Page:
Dr. Susanne Anderson-Riedel, Associate Professor, UNM
September 9, 2018
On August 10, 1793, commemorating the fall of the French monarchy, the first public museum opened its doors at the Louvre Palace in Paris. The vast art collections, once proud royal possessions, now defined the cultural pride of the citizens of France. For the past 200 years, the collections continued to change: artworks were added and taken out due to political and cultural conditions. Emperors, kings, and presidents have all left their mark on the museum; and the galleries, once restricted to just a small part of the royal palace, now occupy the entirety of the structure. The Louvre Museum not only houses some of the most celebrated works of art, but those tell an intriguing story of the intersection of art and politics in France and her standing in the world.
The Louvre – one of the most widely visited museums in the world -holds a dazzling collection of art from the past, while it is a continuously changing and vibrant civic institution. Dr. Susanne Anderson-Riedel will present the cultural and political history of the Louvre Museum by focusing on selected masterpieces from the collections.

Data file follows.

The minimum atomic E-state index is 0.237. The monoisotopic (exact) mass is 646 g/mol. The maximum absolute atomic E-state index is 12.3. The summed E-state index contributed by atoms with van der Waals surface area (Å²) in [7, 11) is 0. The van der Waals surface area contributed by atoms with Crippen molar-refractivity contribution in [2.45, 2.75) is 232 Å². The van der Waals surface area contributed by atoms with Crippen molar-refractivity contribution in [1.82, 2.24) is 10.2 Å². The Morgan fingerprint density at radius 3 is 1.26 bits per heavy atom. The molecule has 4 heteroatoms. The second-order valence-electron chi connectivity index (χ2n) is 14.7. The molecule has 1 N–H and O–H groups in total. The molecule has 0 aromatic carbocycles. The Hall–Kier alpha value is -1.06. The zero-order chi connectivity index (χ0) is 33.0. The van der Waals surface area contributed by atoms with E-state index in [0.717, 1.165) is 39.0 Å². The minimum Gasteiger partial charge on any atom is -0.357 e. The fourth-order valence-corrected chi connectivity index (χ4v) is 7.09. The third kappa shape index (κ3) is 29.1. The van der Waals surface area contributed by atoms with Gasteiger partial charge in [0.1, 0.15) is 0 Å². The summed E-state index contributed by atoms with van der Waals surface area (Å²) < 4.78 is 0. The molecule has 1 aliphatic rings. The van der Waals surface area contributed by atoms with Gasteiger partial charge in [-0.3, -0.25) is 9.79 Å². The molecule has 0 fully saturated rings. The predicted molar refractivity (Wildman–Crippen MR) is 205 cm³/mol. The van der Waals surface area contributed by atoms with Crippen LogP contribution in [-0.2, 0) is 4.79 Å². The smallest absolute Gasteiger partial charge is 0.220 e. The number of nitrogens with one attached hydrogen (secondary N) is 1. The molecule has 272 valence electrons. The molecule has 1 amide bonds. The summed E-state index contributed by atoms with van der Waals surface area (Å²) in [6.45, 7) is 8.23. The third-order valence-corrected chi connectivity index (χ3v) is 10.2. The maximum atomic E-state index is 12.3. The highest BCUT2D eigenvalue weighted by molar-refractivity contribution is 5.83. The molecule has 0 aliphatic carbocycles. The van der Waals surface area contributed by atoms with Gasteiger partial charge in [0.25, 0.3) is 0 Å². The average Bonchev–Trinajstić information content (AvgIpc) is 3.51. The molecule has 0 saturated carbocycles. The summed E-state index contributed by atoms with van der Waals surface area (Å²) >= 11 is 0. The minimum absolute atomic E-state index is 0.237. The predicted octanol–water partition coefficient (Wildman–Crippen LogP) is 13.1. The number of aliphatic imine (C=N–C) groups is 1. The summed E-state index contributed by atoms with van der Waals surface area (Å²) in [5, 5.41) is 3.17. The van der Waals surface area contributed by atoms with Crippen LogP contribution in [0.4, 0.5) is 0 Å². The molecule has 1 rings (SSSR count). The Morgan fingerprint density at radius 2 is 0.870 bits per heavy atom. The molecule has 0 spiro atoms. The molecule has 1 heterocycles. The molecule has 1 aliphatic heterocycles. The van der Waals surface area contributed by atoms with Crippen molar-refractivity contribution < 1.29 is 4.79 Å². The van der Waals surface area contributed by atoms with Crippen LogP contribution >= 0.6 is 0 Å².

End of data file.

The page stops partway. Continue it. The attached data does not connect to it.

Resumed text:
Dr. Susanne Anderson-Riedel is Associate Professor of European Art and Assistant Chair at the Department of Art at UNM. She received her M.A. from Freiburg, Germany, and her Ph.D. from UCLA concentrating her research on French art of the 18th and 19th centuries. Dr. Anderson-Riedel has extensive international experience, studying and working in Germany, France, and Italy, as well as publishing and presenting her research in the US and abroad. She has been awarded several research scholarships including a Mellon Fellowship. Dr. Anderson-Riedel’s book, Creativity and Reproduction: Nineteenth Century Engraving and the Academy, tells the story of printmakers at the French Academy to be accepted as fine artists and supported by the state.
Supported by Urban Enhancement Trust Fund, Haverland Carter Lifestyle Group
and Sandia Laboratory Federal Credit Union